The latest tsunami that ripped through Wall Street on Monday left its mark on the Tampa Bay area's roster of public companies.
As the major indexes all lost more than 7 percent and the Dow dived 680 points, many local companies posted double-digit percentage losses, erasing much of the gain from last week's rally. Walter Industries fell 25 percent to $13.77; troubled boat seller MarineMax slumped 15 percent to $2.36; and home shopping's HSN Inc. dropped 24 percent to $2.84.
Among the hardest-hit locals was St. Petersburg financial services firm Raymond James Financial, whose stock fell 23 percent, or $5.05 per share, after it triggered some concerns about its capital in its year-end earnings report.
Raymond James indicated it could not repurchase hard-to-trade auction-rate securities from customers because it would not meet regulatory capital standards or it does not have enough borrowing capacity. And even if it proceeded with the repurchases, there could be a market loss that "could adversely affect the results of operations," the company said in a report filed with the Securities and Exchange Commission.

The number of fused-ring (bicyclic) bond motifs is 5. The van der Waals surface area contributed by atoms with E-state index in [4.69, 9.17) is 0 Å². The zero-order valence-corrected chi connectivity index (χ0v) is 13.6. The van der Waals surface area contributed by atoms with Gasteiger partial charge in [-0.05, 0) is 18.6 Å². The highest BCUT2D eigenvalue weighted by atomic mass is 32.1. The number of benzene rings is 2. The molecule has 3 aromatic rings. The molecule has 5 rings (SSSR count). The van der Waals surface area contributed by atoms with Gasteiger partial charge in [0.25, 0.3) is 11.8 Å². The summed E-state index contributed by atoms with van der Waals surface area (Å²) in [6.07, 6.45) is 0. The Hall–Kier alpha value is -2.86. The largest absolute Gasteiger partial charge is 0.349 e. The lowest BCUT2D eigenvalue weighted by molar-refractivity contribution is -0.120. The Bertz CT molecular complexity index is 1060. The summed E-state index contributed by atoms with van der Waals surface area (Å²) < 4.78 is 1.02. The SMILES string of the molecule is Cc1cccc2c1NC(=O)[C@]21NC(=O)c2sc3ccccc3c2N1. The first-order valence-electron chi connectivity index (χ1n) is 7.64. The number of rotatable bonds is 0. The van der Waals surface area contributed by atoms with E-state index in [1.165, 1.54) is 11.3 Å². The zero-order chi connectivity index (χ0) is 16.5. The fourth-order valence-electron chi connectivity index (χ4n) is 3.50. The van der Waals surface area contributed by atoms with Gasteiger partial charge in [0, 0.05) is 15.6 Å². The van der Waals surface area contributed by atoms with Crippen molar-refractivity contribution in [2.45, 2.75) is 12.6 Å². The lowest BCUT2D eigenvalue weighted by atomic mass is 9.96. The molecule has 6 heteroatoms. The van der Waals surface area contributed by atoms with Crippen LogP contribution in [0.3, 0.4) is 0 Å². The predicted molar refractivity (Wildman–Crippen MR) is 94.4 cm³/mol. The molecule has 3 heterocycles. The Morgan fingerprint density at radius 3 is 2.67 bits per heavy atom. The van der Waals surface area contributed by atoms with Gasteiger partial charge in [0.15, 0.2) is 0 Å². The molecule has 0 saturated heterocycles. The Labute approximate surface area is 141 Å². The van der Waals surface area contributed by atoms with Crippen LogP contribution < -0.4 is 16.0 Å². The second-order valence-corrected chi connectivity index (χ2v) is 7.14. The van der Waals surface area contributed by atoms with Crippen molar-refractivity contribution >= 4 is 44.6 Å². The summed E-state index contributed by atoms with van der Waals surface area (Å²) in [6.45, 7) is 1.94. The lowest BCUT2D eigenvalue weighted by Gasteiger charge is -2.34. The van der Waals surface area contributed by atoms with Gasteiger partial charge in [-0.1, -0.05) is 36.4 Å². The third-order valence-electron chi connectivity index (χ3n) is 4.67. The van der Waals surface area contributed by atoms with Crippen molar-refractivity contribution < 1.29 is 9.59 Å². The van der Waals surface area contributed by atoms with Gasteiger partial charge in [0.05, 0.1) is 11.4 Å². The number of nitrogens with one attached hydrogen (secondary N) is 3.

A Wachovia Securities analyst said the report reinforced his analysis that Raymond James' shares were overvalued.
Other financial companies active locally were also severely battered. Bank of America fell 21 percent, SunTrust dropped 21 percent and Wells Fargo, which is buying Wachovia, landed down 19 percent.
JPMorgan Chase, whose stock fell 17.5 percent, revealed details of deep cuts planned within Washington Mutual, which it acquired Sept. 25 after WaMu failed. JPMorgan Chase said it will lay off 9,200 Washington Mutual employees out of the company's total workforce of about 42,000. About 3,400 of the cuts are in Seattle.
WaMu's branch employees are not affected by the layoffs.